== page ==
Published: Nov 24, 2010 02:00 AM
Modified: Nov 23, 2010 12:30 AM
Residents who applied to the city's Neighborhood Energy Retrofit Program will soon begin saving money on their utility bills, the first of 700 homes the city hopes to make at least 20 percent more energy efficient over the next year.
Jada Atwater, who lives in Colonial Village, is one of the first people to have her home upgraded. The city is sealing air leaks in heating and air conditioning ductwork, installing programmable thermostats, and sealing air leaks in the attic and crawlspace. Insulation will also be added to her attic in the next few weeks.
"I am really excited because I'm going to be able to save money and reduce my environmental footprint," Atwater said.
The Neighborhood Energy Retrofit Program also relies on volunteers to recruit and educate residents in the participating neighborhoods. Atwater helped recruit her Colonial Village neighbors to participate in the program.
"That's the best part," she said. "The retrofits fit right in with the spirit of our community."
More than 375 applications from 17 different neighborhoods have been received so far, Tobin Freid, manager of the Durham City-County Sustainability Office, said in a news release.
The office is assessing all of the applications and has qualified 29 homes so far. The goal is to install retrofits in almost 700 homes in the coming year," Freid said.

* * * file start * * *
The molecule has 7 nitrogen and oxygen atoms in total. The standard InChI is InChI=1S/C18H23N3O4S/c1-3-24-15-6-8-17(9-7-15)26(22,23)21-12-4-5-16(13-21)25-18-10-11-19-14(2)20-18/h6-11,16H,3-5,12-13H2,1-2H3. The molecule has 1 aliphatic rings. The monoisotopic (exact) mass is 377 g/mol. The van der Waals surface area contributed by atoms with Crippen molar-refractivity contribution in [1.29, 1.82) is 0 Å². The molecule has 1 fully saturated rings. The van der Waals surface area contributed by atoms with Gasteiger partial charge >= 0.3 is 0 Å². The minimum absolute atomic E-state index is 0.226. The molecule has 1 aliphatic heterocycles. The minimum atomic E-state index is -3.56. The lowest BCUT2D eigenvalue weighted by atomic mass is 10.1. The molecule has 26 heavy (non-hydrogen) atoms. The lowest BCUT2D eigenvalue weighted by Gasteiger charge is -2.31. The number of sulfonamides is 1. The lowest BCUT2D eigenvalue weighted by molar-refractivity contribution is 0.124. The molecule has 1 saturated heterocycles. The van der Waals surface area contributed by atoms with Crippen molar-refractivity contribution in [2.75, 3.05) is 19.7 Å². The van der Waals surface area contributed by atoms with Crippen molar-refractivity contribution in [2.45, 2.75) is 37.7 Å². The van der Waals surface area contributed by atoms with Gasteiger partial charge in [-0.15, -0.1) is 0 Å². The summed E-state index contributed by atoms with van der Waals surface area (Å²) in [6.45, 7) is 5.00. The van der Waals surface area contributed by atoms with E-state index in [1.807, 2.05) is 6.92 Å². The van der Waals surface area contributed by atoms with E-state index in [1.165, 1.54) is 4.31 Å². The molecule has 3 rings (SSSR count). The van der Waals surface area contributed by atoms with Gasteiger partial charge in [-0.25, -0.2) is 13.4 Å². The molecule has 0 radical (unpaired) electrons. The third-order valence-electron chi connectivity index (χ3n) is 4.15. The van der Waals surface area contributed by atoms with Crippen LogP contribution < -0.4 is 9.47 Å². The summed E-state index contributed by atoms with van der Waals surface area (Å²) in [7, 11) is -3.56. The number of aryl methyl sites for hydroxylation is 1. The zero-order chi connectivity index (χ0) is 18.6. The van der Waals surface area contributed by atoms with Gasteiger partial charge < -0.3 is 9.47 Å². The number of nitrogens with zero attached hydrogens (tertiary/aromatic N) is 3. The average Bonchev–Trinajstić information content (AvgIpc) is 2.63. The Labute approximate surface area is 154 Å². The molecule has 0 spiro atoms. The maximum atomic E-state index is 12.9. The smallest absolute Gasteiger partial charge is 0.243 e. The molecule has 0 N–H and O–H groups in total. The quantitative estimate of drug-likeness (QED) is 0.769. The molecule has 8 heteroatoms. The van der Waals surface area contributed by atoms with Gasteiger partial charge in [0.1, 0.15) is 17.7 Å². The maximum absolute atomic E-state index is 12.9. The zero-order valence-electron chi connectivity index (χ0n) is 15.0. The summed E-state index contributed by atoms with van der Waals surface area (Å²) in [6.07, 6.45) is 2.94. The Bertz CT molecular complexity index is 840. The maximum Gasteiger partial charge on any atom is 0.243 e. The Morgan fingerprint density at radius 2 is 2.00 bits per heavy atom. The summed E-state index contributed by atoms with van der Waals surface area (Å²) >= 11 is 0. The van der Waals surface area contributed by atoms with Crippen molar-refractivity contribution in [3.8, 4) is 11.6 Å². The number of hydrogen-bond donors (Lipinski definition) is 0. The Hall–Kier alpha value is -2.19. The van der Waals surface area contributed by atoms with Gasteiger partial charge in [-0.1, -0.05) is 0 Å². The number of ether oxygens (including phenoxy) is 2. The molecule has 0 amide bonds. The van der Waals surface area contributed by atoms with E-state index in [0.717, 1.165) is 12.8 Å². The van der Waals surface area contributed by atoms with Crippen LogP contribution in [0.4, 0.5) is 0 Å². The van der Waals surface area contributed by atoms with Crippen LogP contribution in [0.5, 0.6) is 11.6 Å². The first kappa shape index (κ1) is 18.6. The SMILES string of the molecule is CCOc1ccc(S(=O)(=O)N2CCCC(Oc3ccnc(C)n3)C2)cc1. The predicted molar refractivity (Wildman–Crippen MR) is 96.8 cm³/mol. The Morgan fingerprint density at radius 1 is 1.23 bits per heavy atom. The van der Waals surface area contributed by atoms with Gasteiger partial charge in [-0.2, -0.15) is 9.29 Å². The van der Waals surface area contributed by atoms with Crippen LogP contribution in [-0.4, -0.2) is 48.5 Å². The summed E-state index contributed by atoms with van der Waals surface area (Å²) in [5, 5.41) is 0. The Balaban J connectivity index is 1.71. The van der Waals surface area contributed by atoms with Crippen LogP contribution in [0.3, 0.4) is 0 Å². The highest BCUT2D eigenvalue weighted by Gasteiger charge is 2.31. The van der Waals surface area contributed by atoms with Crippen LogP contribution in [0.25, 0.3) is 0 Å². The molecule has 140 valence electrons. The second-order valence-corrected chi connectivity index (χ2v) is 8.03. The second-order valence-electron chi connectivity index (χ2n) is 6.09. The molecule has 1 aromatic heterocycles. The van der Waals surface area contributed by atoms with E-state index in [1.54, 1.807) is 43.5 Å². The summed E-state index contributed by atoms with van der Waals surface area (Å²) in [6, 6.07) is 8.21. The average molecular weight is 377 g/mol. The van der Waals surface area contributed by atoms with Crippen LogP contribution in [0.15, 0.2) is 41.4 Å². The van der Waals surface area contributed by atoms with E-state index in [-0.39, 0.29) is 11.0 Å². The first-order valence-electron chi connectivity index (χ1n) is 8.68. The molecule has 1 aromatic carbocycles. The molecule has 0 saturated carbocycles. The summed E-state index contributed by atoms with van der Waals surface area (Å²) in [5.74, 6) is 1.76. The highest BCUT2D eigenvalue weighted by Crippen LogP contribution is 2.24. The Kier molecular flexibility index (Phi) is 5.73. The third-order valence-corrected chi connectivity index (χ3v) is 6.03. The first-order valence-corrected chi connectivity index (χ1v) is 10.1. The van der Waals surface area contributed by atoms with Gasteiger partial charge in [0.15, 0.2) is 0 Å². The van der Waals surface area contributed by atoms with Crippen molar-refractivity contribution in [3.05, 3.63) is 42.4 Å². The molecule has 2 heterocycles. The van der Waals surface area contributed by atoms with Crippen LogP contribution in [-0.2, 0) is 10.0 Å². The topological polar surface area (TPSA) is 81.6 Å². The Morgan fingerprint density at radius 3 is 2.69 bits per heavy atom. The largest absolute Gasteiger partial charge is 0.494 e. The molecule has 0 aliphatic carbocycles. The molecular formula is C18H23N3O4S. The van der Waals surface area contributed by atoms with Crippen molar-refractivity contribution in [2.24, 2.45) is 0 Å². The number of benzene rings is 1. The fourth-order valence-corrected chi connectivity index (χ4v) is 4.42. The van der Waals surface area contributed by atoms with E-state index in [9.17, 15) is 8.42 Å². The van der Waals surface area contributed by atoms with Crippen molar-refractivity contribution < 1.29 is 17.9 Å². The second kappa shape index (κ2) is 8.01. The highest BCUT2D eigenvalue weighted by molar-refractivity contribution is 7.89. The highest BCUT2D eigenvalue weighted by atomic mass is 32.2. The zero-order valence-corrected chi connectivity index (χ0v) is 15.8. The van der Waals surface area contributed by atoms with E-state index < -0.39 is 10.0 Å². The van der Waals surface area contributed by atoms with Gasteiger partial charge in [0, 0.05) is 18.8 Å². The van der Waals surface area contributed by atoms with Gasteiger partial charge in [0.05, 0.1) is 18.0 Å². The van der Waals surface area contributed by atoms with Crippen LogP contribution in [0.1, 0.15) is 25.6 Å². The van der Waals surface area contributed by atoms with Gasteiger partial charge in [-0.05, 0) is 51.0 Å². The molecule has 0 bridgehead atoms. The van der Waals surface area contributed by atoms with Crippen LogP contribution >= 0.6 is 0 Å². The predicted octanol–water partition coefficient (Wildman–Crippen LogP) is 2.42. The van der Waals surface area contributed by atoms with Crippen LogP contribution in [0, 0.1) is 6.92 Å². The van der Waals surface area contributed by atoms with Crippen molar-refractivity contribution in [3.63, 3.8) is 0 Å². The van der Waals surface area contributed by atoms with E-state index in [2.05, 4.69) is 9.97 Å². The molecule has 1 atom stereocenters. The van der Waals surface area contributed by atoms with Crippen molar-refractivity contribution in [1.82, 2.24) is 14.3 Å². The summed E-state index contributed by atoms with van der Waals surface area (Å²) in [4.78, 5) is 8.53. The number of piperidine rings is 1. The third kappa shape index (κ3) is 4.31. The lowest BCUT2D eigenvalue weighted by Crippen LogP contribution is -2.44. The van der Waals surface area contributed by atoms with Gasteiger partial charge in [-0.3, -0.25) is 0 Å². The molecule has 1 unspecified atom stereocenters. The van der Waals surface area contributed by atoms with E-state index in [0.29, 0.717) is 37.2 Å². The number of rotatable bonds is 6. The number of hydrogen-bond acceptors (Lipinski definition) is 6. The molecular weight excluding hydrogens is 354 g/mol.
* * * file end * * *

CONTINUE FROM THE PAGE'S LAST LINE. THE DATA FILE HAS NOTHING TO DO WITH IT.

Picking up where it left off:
"Once we have those 700 homes completed, the program will ultimately result in a reduction of more than 2,000 metric tons of greenhouse gas emissions every year, making a significant impact on Durham's environment," Fried said.
In addition to the retrofits, residents will participate in workshops on do-it-yourself energy efficiency projects, as well as receive information about additional grants, rebates, and tax credits available to pay for more upgrades. "This program is designed to get neighbors talking to each other about energy efficiency and helping one another to reduce energy use even after the grant money is gone," Freid said.Conservation culture
According to Freid, the program is focused on the neighborhood level to create a culture of energy conservation among neighbors and to make it easier for the retrofit contractors to work quickly.
Neighborhoods participating in the program thus far include Colonial Village, Duke Park, East Durham, Fisher Heights, Frenchman's Creek, Hillside Park, Lakewood, Lochaven Hills, Morehead Hill, Newhall Village, Northgate Park, Parkwood, Spring Valley, Trinity Park, Tuscaloosa Lakewood, Watts Hillandale, and West End.
Applications are still being accepted for homes that meet the program criteria in the targeted neighborhoods identified above. To be eligible, the homes must be single-story, 2,000 square feet or less, and be free of unvented combustion appliances. Such appliances include some gas hot water heaters, stoves, or furnaces that could leak carbon dioxide back into the home.
According to Freid, the city's Neighborhood Energy Retrofit Program is designed to help Durham reduce its emissions by 30 percent from residences, businesses, and institutions by 2030 as required in the 2007 Durham City-County Greenhouse Gas Emissions Reduction Plan.
The program is funded by two federal grants : the Energy Efficiency and Conservation Block Grant program, funded through the American Recovery and Reinvestment Act (City grant award), and the U.S. Environmental Protection Agency's Climate Communities Showcase grant (City-County grant award). Clean Energy Durham, a local non-profit, is managing the neighborhood outreach efforts on behalf of the city.
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